The blackberries finished early this year. We picked our share, and have more in the freezer. Blackberry-picking with YoungestGirl is a chore; for every one you manage to get in the pot, you have to put at least three in her gawping mouth, or else the shouting starts. In the meantime, EldestGirl will either prick herself and squeal like a stuck pig, or be startled by an insect. But they started early this year, the blackberries. And finished early too.
And today, EldestGirl, YoungestGirl and I went out conker hunting. I knew it was early in the season, but we did find a few. Some still milky blanched and unready, untimely ripped from their prickly green cases, others absolutely mirror-shiny and brown, but small. The others hung heavily above us, waiting for a stiff breeze.
Summer is over. You can tell in the mornings when the air is crisp and the gravel paths are somehow crunchier. Spiders make their webs, visible in the morning dew. It is not cold enough, yet, to need the heating on, but neither do we need to sleep with the window cracked open. Summer is over. Autumn is here.
This year, more poignant, perhaps, as it marks the start of EldestGirl’s journey through the education system; she starts school on Monday. Her green uniform is ironed* and ready to go. Her teacher has visited our home, we have visited the classroom, and all that remains is to drop her off on Monday morning, ready to be educated for the next 14 years, or longer.
She feels exactly how I would expect: excited but nervous. She has been ready for school for a little while. She’s almost five, so one of the oldest in her year.
I suspect the biggest challenge will be YoungestGirl’s feelings. She adores her sister, and when we have to drop EldestGirl somewhere that YoungestGirl can’t go, she will often have a meltdown, shouting for her sister. This is going to make the school-run extra fun.
For me, well, I’ll miss EldestGirl’s helping hands with YoungestGirl; she plays with her, keeps her busy, can keep a brief eye on her whilst I pop to the garage, or get the laundry and so on. I’ll miss hearing them laugh together all morning. But, school days are short, and she’ll be home mid-afternoon every day, instead of the 5.45 p.m. that she’s home on her nursery days at the moment.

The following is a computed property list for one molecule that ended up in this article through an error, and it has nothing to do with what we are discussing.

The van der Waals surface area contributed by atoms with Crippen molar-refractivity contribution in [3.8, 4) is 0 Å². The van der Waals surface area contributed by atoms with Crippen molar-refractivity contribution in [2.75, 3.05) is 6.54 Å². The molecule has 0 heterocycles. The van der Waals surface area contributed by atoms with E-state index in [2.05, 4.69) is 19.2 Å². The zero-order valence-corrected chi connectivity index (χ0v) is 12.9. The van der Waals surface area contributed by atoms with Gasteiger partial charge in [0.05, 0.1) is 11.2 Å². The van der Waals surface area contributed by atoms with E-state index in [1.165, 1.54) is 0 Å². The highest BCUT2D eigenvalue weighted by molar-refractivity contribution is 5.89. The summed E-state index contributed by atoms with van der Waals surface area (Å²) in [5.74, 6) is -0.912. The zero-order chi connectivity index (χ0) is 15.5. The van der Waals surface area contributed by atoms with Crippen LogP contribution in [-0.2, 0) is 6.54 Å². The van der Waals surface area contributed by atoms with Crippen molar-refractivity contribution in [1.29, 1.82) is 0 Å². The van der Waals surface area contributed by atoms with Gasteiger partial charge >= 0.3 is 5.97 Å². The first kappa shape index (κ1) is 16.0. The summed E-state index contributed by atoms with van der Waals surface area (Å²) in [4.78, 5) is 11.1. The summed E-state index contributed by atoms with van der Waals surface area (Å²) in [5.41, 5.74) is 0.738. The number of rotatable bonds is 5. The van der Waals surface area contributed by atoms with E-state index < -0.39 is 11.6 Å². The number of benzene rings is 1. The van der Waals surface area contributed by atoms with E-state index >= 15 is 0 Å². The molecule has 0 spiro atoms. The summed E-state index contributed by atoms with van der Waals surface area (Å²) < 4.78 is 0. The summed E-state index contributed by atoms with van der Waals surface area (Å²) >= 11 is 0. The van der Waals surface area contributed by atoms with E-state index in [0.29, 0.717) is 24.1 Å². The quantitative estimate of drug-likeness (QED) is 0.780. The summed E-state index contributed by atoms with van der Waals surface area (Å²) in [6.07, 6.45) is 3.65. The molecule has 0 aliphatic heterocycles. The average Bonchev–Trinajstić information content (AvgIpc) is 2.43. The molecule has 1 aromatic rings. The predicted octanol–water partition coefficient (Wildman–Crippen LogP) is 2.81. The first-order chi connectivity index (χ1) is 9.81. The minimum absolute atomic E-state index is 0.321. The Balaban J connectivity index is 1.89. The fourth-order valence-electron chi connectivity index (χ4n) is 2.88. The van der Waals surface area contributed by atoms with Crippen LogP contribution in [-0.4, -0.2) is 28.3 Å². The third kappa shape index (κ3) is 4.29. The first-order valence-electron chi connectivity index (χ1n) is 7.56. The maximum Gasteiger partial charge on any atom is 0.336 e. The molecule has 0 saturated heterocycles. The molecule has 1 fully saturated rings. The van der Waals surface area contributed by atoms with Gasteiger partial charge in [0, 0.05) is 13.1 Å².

(I am not looking forward to providing her with dinner every night. From being a baby-led weaned, eats-everything child, we have now whittled it down to about four meals she will actually tolerate, which excludes anything that has ever been near a tomato. Until recently, this has largely been nursery’s problem!)
So for the last week we have been having a last hoorah. Taking advantage of Reception’s later start to the term, we visited Mr and Mrs Nunn, whizzed around CBeebies Land at Alton Towers (plus some of the bigger rides because EldestGirl is a bloody nutcase when it comes to adrenaline), saw lots of friends and had ridiculous amounts of fun before school starts.
When EldestGirl was first born, the minutes – let alone the hours, days, weeks and months – stretched out interminably. It seemed we would never get to the stage where your conscious effort wasn’t needed every single minute to keep her happy and well. Born in September, it seemed to me that summer would never arrive. But it did. The sun came out, we played in the garden and the blackberries came.
But now the blackberries are finished. I think they finished early this year.
*I hope she doesn’t get used to this as this is the second time this decade I have tried ironing, and I didn’t enjoy it any more the second time.